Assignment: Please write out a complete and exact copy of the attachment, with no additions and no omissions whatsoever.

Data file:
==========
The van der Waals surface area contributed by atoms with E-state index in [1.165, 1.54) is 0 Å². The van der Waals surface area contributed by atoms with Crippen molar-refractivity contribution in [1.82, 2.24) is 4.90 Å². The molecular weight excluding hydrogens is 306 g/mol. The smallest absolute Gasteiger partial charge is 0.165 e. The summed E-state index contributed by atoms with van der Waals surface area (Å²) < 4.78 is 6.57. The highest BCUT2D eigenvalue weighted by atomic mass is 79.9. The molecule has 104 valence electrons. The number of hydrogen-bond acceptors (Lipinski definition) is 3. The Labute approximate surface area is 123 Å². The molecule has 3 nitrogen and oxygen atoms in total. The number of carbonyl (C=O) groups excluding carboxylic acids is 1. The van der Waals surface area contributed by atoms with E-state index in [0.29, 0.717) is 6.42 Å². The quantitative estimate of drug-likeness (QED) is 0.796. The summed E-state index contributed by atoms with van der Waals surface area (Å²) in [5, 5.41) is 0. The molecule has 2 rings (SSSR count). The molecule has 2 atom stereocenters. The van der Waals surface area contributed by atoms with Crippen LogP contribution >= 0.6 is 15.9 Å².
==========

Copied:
The van der Waals surface area contributed by atoms with E-state index in [1.165, 1.54) is 0 Å². The van der Waals surface area contributed by atoms with Crippen molar-refractivity contribution in [1.82, 2.24) is 4.90 Å². The molecular weight excluding hydrogens is 306 g/mol. The smallest absolute Gasteiger partial charge is 0.165 e. The summed E-state index contributed by atoms with van der Waals surface area (Å²) < 4.78 is 6.57. The highest BCUT2D eigenvalue weighted by atomic mass is 79.9. The molecule has 104 valence electrons. The number of hydrogen-bond acceptors (Lipinski definition) is 3. The Labute approximate surface area is 123 Å². The molecule has 3 nitrogen and oxygen atoms in total. The number of carbonyl (C=O) groups excluding carboxylic acids is 1. The van der Waals surface area contributed by atoms with E-state index in [0.29, 0.717) is 6.42 Å². The quantitative estimate of drug-likeness (QED) is 0.796. The summed E-state index contributed by atoms with van der Waals surface area (Å²) in [5, 5.41) is 0. The molecule has 2 rings (SSSR count). The molecule has 2 atom stereocenters. The van der Waals surface area contributed by atoms with Crippen LogP contribution >= 0.6 is 15.9 Å².